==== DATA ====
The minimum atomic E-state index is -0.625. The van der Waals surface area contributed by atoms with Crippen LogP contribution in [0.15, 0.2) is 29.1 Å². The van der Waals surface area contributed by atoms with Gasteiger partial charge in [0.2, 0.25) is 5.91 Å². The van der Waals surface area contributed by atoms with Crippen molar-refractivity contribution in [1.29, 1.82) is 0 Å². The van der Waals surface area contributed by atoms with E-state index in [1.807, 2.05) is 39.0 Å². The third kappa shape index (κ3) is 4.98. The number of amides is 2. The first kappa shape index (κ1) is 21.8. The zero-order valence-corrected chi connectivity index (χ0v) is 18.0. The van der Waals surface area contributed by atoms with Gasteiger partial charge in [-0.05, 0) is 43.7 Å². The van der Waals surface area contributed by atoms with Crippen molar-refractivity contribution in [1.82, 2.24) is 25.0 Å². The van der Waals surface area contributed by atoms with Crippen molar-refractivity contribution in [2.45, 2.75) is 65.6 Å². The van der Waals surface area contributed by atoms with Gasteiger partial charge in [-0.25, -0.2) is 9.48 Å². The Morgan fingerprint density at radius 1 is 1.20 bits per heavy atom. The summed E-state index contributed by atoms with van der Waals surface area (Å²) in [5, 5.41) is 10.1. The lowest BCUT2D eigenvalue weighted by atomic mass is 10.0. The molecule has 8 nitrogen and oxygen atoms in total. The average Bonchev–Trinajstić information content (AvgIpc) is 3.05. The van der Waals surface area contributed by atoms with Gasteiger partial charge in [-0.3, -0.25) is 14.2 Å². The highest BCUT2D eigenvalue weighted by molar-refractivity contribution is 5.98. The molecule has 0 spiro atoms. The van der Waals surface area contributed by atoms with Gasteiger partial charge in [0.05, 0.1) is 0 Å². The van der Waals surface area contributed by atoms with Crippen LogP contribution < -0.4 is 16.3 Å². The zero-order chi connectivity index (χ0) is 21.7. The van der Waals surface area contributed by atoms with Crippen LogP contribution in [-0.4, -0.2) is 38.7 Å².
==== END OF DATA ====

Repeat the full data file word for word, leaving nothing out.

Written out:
The minimum atomic E-state index is -0.625. The van der Waals surface area contributed by atoms with Crippen LogP contribution in [0.15, 0.2) is 29.1 Å². The van der Waals surface area contributed by atoms with Gasteiger partial charge in [0.2, 0.25) is 5.91 Å². The van der Waals surface area contributed by atoms with Crippen molar-refractivity contribution in [1.29, 1.82) is 0 Å². The van der Waals surface area contributed by atoms with E-state index in [1.807, 2.05) is 39.0 Å². The third kappa shape index (κ3) is 4.98. The number of amides is 2. The first kappa shape index (κ1) is 21.8. The zero-order valence-corrected chi connectivity index (χ0v) is 18.0. The van der Waals surface area contributed by atoms with Gasteiger partial charge in [-0.05, 0) is 43.7 Å². The van der Waals surface area contributed by atoms with Crippen molar-refractivity contribution in [1.82, 2.24) is 25.0 Å². The van der Waals surface area contributed by atoms with Crippen molar-refractivity contribution in [2.45, 2.75) is 65.6 Å². The van der Waals surface area contributed by atoms with Gasteiger partial charge in [-0.25, -0.2) is 9.48 Å². The Morgan fingerprint density at radius 1 is 1.20 bits per heavy atom. The summed E-state index contributed by atoms with van der Waals surface area (Å²) in [5, 5.41) is 10.1. The lowest BCUT2D eigenvalue weighted by atomic mass is 10.0. The molecule has 8 nitrogen and oxygen atoms in total. The average Bonchev–Trinajstić information content (AvgIpc) is 3.05. The van der Waals surface area contributed by atoms with Gasteiger partial charge in [-0.3, -0.25) is 14.2 Å². The highest BCUT2D eigenvalue weighted by molar-refractivity contribution is 5.98. The molecule has 0 spiro atoms. The van der Waals surface area contributed by atoms with Gasteiger partial charge in [0.05, 0.1) is 0 Å². The van der Waals surface area contributed by atoms with Crippen LogP contribution < -0.4 is 16.3 Å². The zero-order chi connectivity index (χ0) is 21.7. The van der Waals surface area contributed by atoms with Crippen LogP contribution in [-0.4, -0.2) is 38.7 Å².